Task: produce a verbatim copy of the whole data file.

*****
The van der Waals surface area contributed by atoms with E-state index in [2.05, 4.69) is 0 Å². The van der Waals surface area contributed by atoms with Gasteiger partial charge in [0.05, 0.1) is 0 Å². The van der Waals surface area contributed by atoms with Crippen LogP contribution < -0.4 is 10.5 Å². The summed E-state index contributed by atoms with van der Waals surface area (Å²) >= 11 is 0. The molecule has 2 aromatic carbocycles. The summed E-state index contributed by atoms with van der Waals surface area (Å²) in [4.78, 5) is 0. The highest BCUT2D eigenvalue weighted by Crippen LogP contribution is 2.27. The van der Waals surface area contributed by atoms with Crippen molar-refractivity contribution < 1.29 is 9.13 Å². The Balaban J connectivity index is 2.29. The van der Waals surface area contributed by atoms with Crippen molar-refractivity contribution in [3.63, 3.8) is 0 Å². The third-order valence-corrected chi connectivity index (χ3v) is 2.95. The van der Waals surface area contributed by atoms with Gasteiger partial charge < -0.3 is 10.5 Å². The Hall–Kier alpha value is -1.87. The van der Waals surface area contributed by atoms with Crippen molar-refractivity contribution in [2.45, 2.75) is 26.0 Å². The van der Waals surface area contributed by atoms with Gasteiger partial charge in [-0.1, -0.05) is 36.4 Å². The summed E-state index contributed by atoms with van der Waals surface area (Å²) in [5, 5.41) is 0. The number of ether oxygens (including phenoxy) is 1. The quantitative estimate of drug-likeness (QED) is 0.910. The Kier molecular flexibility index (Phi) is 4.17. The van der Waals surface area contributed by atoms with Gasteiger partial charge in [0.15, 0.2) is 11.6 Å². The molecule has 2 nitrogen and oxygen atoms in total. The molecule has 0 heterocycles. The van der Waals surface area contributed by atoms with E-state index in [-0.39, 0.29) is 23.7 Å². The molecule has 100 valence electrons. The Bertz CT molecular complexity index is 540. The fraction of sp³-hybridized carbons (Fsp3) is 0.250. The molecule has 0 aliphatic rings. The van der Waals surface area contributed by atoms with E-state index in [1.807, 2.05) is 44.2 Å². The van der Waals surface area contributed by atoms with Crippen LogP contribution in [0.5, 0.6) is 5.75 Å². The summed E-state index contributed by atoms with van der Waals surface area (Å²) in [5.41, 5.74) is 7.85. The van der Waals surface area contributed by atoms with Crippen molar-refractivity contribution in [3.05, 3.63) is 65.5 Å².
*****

The van der Waals surface area contributed by atoms with E-state index in [2.05, 4.69) is 0 Å². The van der Waals surface area contributed by atoms with Gasteiger partial charge in [0.05, 0.1) is 0 Å². The van der Waals surface area contributed by atoms with Crippen LogP contribution < -0.4 is 10.5 Å². The summed E-state index contributed by atoms with van der Waals surface area (Å²) >= 11 is 0. The molecule has 2 aromatic carbocycles. The summed E-state index contributed by atoms with van der Waals surface area (Å²) in [4.78, 5) is 0. The highest BCUT2D eigenvalue weighted by Crippen LogP contribution is 2.27. The van der Waals surface area contributed by atoms with Crippen molar-refractivity contribution < 1.29 is 9.13 Å². The Balaban J connectivity index is 2.29. The van der Waals surface area contributed by atoms with Crippen molar-refractivity contribution in [3.63, 3.8) is 0 Å². The third-order valence-corrected chi connectivity index (χ3v) is 2.95. The van der Waals surface area contributed by atoms with Gasteiger partial charge < -0.3 is 10.5 Å². The Hall–Kier alpha value is -1.87. The van der Waals surface area contributed by atoms with Crippen molar-refractivity contribution in [2.45, 2.75) is 26.0 Å². The van der Waals surface area contributed by atoms with Gasteiger partial charge in [-0.1, -0.05) is 36.4 Å². The summed E-state index contributed by atoms with van der Waals surface area (Å²) in [5, 5.41) is 0. The number of ether oxygens (including phenoxy) is 1. The quantitative estimate of drug-likeness (QED) is 0.910. The Kier molecular flexibility index (Phi) is 4.17. The van der Waals surface area contributed by atoms with Gasteiger partial charge in [0.15, 0.2) is 11.6 Å². The molecule has 2 nitrogen and oxygen atoms in total. The molecule has 0 heterocycles. The van der Waals surface area contributed by atoms with E-state index in [-0.39, 0.29) is 23.7 Å². The molecule has 100 valence electrons. The Bertz CT molecular complexity index is 540. The fraction of sp³-hybridized carbons (Fsp3) is 0.250. The molecule has 0 aliphatic rings. The van der Waals surface area contributed by atoms with E-state index in [1.807, 2.05) is 44.2 Å². The van der Waals surface area contributed by atoms with Crippen LogP contribution in [0.5, 0.6) is 5.75 Å². The summed E-state index contributed by atoms with van der Waals surface area (Å²) in [5.41, 5.74) is 7.85. The van der Waals surface area contributed by atoms with Crippen molar-refractivity contribution in [3.05, 3.63) is 65.5 Å².